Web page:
Singing for Water : Surviving Life in the Kenyan Desert
Singing for Water : Surviving Life in the Kenyan Desert
This short film will document life in Africa now through two remote tribes in Kenya whose cultural heritage and lifestyles are at risk.
This short film will document life in Africa now through two remote tribes in Kenya whose cultural heritage and lifestyles are at risk. Read more
About this project
The current, vibrant cultures in Africa are ones we might lose the opportunity to document forever if we don’t act now. Singing For Water: Life in the Kenyan Desert is a snapshot of two of the most remote tribes in the Kenyan desert. It will document the unique traditions as well as feature activating conversations with tribe members.
This is the extraordinary story of the Samburu tribe and the Singing Wells, and it is part of the short films Drew Doggett is looking to make during a trip to Africa in May of 2017. Come with Drew and Bircha, a Rendille tribe member, as they take you deep into the desert in Africa to experience the Singing Wells and for one-on-one conversations with members of the Rendille and Samburu tribes. Their stories and real-time opinions will provide invaluable insight and documentation of one of the most intriguing places on Earth.
ABOUT THE SINGING WELLS:
There is a place in the remote desert of Northern Kenya where the semi-nomadic Samburu people have created their own sustainable ecosystem in the most unusual way.
The Samburu know how to divine freshwater in the desert by mysteriously knowing where to dig for this life-saving resource. Then, they sing to their herds of animals who can identify the proper well to drink from by the song of their owner, quenching their often days-old thirst. This miraculous system supports the herds of livestock they rely on for sustaining their tribe’s well-being, but also the wild elephants, lions, and other often endangered animals who come to drink in the night. These are the Singing Wells of the Samburu people, and those are just a few of the benefits their well-digging has created.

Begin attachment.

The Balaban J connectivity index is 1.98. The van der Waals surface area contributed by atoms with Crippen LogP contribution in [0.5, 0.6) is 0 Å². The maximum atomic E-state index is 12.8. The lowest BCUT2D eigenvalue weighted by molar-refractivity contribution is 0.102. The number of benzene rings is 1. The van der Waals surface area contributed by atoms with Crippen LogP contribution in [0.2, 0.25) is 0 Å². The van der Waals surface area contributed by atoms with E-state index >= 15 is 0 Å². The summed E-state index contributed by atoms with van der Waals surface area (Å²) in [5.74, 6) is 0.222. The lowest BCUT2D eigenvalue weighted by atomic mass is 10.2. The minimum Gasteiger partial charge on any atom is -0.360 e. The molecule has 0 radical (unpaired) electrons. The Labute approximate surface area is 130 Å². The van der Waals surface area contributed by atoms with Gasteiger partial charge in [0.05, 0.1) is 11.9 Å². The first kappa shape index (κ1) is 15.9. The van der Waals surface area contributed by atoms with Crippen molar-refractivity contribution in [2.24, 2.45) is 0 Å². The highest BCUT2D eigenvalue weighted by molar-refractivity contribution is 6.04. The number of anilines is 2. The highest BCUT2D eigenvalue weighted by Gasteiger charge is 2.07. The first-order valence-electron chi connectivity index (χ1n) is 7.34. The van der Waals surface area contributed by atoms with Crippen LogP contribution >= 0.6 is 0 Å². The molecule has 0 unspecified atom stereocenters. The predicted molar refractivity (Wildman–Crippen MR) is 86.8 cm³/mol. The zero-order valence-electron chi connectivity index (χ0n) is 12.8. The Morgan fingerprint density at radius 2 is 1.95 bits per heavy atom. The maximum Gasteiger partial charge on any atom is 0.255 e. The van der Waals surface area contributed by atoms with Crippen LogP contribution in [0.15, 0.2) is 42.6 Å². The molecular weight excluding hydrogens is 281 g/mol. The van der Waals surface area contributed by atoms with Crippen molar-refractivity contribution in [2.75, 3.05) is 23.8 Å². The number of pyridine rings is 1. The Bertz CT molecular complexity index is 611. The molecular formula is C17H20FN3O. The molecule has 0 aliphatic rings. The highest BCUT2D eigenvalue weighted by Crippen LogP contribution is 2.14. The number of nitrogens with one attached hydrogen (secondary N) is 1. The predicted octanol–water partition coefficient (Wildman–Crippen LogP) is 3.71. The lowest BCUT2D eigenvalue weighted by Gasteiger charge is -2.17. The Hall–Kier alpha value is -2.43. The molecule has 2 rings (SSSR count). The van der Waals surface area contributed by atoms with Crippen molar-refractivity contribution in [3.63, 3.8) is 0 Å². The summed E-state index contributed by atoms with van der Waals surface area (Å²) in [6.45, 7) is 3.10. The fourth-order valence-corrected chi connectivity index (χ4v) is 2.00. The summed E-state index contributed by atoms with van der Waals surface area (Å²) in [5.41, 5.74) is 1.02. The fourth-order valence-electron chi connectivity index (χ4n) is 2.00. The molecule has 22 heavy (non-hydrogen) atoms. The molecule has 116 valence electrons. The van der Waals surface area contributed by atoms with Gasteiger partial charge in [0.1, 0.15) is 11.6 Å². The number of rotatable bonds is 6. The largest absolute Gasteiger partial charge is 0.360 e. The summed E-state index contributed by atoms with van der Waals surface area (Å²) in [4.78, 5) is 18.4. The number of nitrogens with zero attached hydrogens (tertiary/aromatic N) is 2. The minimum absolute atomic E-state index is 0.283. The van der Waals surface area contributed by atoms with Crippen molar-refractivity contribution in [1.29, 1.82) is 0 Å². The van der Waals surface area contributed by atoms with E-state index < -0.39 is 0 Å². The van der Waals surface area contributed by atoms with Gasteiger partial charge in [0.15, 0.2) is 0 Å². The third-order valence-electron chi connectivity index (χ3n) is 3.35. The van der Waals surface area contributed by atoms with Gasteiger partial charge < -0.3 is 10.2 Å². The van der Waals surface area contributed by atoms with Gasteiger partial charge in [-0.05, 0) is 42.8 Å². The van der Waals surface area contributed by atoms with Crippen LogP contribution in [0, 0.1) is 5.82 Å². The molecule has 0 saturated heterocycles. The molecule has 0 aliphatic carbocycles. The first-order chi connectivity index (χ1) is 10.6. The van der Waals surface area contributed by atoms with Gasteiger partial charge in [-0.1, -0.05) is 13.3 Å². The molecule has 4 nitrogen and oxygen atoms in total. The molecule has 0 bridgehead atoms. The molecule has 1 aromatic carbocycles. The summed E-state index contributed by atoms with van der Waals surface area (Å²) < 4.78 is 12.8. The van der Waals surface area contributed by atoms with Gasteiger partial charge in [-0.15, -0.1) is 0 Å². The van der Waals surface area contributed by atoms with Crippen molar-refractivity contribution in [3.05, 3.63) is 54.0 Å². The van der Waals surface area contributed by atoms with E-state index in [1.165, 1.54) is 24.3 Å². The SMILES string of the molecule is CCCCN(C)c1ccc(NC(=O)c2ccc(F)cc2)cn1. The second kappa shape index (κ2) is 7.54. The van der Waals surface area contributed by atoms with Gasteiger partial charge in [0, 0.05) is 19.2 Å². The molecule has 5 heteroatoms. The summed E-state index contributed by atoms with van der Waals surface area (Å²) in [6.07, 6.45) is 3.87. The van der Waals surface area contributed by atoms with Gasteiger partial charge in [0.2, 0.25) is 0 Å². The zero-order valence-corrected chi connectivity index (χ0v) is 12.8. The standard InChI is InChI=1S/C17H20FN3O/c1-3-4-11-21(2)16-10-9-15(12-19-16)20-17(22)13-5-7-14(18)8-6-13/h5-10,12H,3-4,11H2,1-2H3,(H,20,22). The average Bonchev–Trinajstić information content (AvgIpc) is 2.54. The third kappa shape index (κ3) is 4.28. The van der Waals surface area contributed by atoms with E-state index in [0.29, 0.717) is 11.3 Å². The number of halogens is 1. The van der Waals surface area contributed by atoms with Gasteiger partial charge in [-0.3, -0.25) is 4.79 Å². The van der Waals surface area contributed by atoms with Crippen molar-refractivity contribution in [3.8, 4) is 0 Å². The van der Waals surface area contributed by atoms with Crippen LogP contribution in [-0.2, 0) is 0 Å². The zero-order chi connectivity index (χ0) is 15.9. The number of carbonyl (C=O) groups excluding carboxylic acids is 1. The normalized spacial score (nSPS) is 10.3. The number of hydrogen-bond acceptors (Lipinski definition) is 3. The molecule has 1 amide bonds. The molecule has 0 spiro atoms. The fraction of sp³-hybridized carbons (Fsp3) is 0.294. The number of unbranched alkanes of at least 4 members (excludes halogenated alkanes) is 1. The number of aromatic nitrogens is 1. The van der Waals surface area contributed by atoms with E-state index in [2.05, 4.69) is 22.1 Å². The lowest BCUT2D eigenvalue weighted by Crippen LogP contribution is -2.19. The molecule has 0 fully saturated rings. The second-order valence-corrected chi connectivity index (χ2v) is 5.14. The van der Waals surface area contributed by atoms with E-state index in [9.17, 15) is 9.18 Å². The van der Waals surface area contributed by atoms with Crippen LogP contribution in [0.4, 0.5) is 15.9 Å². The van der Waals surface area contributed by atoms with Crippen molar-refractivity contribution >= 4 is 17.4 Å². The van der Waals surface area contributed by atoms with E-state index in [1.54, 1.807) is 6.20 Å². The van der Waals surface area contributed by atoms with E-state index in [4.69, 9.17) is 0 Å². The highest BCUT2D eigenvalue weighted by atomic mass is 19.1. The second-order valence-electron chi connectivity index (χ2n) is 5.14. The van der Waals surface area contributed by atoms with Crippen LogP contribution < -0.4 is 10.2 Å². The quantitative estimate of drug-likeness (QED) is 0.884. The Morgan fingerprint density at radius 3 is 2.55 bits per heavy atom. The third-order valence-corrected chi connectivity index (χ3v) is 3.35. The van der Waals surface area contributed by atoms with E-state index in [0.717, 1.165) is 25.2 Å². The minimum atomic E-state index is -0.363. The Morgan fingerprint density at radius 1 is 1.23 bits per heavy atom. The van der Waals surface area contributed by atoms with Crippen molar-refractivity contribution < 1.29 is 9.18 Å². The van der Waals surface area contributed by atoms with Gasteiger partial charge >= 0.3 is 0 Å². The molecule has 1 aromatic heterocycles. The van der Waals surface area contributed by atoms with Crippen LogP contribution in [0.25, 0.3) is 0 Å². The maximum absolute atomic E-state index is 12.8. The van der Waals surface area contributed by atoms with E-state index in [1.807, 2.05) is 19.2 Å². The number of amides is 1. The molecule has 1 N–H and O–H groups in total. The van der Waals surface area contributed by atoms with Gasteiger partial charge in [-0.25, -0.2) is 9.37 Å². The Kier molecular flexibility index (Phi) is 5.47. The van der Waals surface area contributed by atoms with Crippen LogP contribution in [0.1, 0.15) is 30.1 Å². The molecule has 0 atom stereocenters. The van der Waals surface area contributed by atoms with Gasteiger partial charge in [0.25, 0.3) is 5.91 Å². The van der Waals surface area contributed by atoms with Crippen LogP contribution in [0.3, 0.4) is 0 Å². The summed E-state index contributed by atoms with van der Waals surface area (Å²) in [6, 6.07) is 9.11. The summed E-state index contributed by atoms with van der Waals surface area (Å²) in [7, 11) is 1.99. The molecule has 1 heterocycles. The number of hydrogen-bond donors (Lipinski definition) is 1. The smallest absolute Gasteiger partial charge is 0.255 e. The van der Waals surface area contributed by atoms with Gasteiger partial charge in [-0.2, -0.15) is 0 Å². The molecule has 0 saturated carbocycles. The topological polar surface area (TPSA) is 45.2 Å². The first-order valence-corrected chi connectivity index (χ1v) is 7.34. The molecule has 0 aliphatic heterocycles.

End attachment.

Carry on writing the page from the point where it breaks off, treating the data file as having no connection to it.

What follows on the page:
We want to create a visual portrait of the times and the people through a short film with the tribes members as the diarists. We aim to take a snapshot of life in Africa now through a participatory, active conversation and documentation of some of the most amazing, sustained traditions we’ve encountered in our research. In exploring this area’s remarkable heritage, Drew and his team aim to help viewers gain a new respect for the extraordinary diversity and precarious fate of traditional cultures around the world.
It is our hope to distribute this as an educational tool furthering and acknowledging our diverse planet. Keep in mind that your assistance will allow this film to be available for free through the Internet in the hopes of reaching as many people as possible.
HOW OUR FILM IS DIFFERENT:
This film will look at these tribes in Africa more through dialogue and active participation with the people who experience the land’s inimitable beautiful rhythms and hardships on a day-to-day basis. This film will also engage viewers by taking them to the one of the most hopeful and interesting signs of ecological sustainability located deep in the Northern Kenyan desert, self-engineered by the Samburu tribes.
WHY WE NEED YOUR SUPPORT:
Drew and his team have spent 6+ months researching the Rendille and Samburu cultures, arranging access to the local communities, and pre-producing the project. He’s self-funded all needs for the film so far as well as personally financed the expedition costs, but needs your help in bringing the film to life. He’s looking to raise enough money to pay for the personnel and equipment necessary to capture the footage as well as to post-produce and edit the piece.